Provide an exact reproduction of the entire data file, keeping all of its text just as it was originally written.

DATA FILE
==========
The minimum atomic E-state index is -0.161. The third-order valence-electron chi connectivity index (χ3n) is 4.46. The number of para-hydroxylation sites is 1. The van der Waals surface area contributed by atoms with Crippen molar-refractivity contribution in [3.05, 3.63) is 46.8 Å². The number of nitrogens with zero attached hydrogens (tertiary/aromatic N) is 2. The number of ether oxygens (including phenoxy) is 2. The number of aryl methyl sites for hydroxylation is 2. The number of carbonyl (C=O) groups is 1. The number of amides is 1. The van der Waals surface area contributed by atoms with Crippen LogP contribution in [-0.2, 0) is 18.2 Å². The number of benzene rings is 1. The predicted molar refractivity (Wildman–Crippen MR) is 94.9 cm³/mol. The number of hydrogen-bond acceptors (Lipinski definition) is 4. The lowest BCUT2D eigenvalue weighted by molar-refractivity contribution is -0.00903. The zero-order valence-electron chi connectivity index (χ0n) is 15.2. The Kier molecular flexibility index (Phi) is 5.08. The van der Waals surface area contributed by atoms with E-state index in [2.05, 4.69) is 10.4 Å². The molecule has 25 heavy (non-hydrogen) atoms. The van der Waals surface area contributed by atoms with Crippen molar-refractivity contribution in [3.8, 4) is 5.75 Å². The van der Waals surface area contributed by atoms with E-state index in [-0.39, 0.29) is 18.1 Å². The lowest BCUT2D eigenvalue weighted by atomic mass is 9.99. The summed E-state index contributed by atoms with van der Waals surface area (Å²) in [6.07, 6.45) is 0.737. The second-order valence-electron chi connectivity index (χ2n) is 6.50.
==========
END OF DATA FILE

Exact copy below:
The minimum atomic E-state index is -0.161. The third-order valence-electron chi connectivity index (χ3n) is 4.46. The number of para-hydroxylation sites is 1. The van der Waals surface area contributed by atoms with Crippen molar-refractivity contribution in [3.05, 3.63) is 46.8 Å². The number of nitrogens with zero attached hydrogens (tertiary/aromatic N) is 2. The number of ether oxygens (including phenoxy) is 2. The number of aryl methyl sites for hydroxylation is 2. The number of carbonyl (C=O) groups is 1. The number of amides is 1. The van der Waals surface area contributed by atoms with Crippen LogP contribution in [-0.2, 0) is 18.2 Å². The number of benzene rings is 1. The predicted molar refractivity (Wildman–Crippen MR) is 94.9 cm³/mol. The number of hydrogen-bond acceptors (Lipinski definition) is 4. The lowest BCUT2D eigenvalue weighted by molar-refractivity contribution is -0.00903. The zero-order valence-electron chi connectivity index (χ0n) is 15.2. The Kier molecular flexibility index (Phi) is 5.08. The van der Waals surface area contributed by atoms with E-state index in [2.05, 4.69) is 10.4 Å². The molecule has 25 heavy (non-hydrogen) atoms. The van der Waals surface area contributed by atoms with Crippen molar-refractivity contribution in [3.8, 4) is 5.75 Å². The van der Waals surface area contributed by atoms with E-state index in [-0.39, 0.29) is 18.1 Å². The lowest BCUT2D eigenvalue weighted by atomic mass is 9.99. The summed E-state index contributed by atoms with van der Waals surface area (Å²) in [6.07, 6.45) is 0.737. The second-order valence-electron chi connectivity index (χ2n) is 6.50.